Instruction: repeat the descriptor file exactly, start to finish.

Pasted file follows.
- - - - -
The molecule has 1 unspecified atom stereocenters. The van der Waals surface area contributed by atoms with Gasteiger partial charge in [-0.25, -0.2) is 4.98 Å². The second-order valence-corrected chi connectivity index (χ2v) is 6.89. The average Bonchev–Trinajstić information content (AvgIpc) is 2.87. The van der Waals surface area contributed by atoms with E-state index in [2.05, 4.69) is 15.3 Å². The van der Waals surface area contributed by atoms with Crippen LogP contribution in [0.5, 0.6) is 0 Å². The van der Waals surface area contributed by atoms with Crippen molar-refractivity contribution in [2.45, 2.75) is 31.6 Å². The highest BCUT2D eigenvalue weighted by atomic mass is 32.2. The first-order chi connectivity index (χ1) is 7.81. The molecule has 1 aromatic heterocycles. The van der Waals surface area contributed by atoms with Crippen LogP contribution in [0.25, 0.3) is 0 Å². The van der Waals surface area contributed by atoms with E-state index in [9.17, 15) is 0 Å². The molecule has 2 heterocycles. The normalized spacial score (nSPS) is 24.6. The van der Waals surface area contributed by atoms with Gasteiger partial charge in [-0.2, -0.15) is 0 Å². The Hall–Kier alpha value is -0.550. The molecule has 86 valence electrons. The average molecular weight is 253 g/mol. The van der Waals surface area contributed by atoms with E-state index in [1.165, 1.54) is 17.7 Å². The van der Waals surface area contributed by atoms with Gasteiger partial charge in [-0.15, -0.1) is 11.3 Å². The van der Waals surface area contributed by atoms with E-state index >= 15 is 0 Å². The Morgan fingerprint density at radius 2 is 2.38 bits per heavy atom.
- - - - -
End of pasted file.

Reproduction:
The molecule has 1 unspecified atom stereocenters. The van der Waals surface area contributed by atoms with Gasteiger partial charge in [-0.25, -0.2) is 4.98 Å². The second-order valence-corrected chi connectivity index (χ2v) is 6.89. The average Bonchev–Trinajstić information content (AvgIpc) is 2.87. The van der Waals surface area contributed by atoms with E-state index in [2.05, 4.69) is 15.3 Å². The van der Waals surface area contributed by atoms with Crippen LogP contribution in [0.5, 0.6) is 0 Å². The van der Waals surface area contributed by atoms with Crippen molar-refractivity contribution in [2.45, 2.75) is 31.6 Å². The highest BCUT2D eigenvalue weighted by atomic mass is 32.2. The first-order chi connectivity index (χ1) is 7.81. The molecule has 1 aromatic heterocycles. The van der Waals surface area contributed by atoms with Crippen LogP contribution in [0.25, 0.3) is 0 Å². The van der Waals surface area contributed by atoms with E-state index in [9.17, 15) is 0 Å². The molecule has 2 heterocycles. The normalized spacial score (nSPS) is 24.6. The van der Waals surface area contributed by atoms with Gasteiger partial charge in [-0.2, -0.15) is 0 Å². The Hall–Kier alpha value is -0.550. The molecule has 86 valence electrons. The average molecular weight is 253 g/mol. The van der Waals surface area contributed by atoms with E-state index in [1.165, 1.54) is 17.7 Å². The van der Waals surface area contributed by atoms with Gasteiger partial charge in [-0.15, -0.1) is 11.3 Å². The van der Waals surface area contributed by atoms with E-state index >= 15 is 0 Å². The Morgan fingerprint density at radius 2 is 2.38 bits per heavy atom.